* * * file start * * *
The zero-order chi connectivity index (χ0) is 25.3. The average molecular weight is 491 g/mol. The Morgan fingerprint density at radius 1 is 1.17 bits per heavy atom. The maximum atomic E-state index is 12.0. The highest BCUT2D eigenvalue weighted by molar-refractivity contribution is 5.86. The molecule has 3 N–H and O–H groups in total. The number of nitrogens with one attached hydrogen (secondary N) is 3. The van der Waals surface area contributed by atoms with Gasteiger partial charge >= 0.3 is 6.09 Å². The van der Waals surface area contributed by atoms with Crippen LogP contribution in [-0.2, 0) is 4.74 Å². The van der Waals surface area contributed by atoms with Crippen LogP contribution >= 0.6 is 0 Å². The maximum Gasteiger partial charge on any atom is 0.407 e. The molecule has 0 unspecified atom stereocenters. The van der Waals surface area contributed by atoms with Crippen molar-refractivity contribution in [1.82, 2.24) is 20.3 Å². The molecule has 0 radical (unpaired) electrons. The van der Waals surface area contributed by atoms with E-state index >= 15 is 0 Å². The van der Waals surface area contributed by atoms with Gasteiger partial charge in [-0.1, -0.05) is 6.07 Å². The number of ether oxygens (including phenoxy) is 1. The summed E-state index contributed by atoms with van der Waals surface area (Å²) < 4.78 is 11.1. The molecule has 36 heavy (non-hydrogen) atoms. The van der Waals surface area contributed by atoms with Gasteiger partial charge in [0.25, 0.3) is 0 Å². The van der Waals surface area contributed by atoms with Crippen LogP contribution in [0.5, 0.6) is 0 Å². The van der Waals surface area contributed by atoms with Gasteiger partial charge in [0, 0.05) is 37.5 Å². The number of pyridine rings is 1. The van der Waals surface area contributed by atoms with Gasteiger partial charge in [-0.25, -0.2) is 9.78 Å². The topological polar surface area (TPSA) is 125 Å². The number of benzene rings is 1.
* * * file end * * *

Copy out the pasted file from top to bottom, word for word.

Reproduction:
The zero-order chi connectivity index (χ0) is 25.3. The average molecular weight is 491 g/mol. The Morgan fingerprint density at radius 1 is 1.17 bits per heavy atom. The maximum atomic E-state index is 12.0. The highest BCUT2D eigenvalue weighted by molar-refractivity contribution is 5.86. The molecule has 3 N–H and O–H groups in total. The number of nitrogens with one attached hydrogen (secondary N) is 3. The van der Waals surface area contributed by atoms with Gasteiger partial charge >= 0.3 is 6.09 Å². The van der Waals surface area contributed by atoms with Crippen LogP contribution in [-0.2, 0) is 4.74 Å². The van der Waals surface area contributed by atoms with Crippen LogP contribution >= 0.6 is 0 Å². The maximum Gasteiger partial charge on any atom is 0.407 e. The molecule has 0 unspecified atom stereocenters. The van der Waals surface area contributed by atoms with Crippen molar-refractivity contribution in [1.82, 2.24) is 20.3 Å². The molecule has 0 radical (unpaired) electrons. The van der Waals surface area contributed by atoms with E-state index >= 15 is 0 Å². The van der Waals surface area contributed by atoms with Gasteiger partial charge in [-0.1, -0.05) is 6.07 Å². The number of ether oxygens (including phenoxy) is 1. The summed E-state index contributed by atoms with van der Waals surface area (Å²) < 4.78 is 11.1. The molecule has 36 heavy (non-hydrogen) atoms. The van der Waals surface area contributed by atoms with Gasteiger partial charge in [0.25, 0.3) is 0 Å². The van der Waals surface area contributed by atoms with Crippen LogP contribution in [0.5, 0.6) is 0 Å². The van der Waals surface area contributed by atoms with Gasteiger partial charge in [0, 0.05) is 37.5 Å². The number of pyridine rings is 1. The van der Waals surface area contributed by atoms with Gasteiger partial charge in [-0.25, -0.2) is 9.78 Å². The topological polar surface area (TPSA) is 125 Å². The number of benzene rings is 1.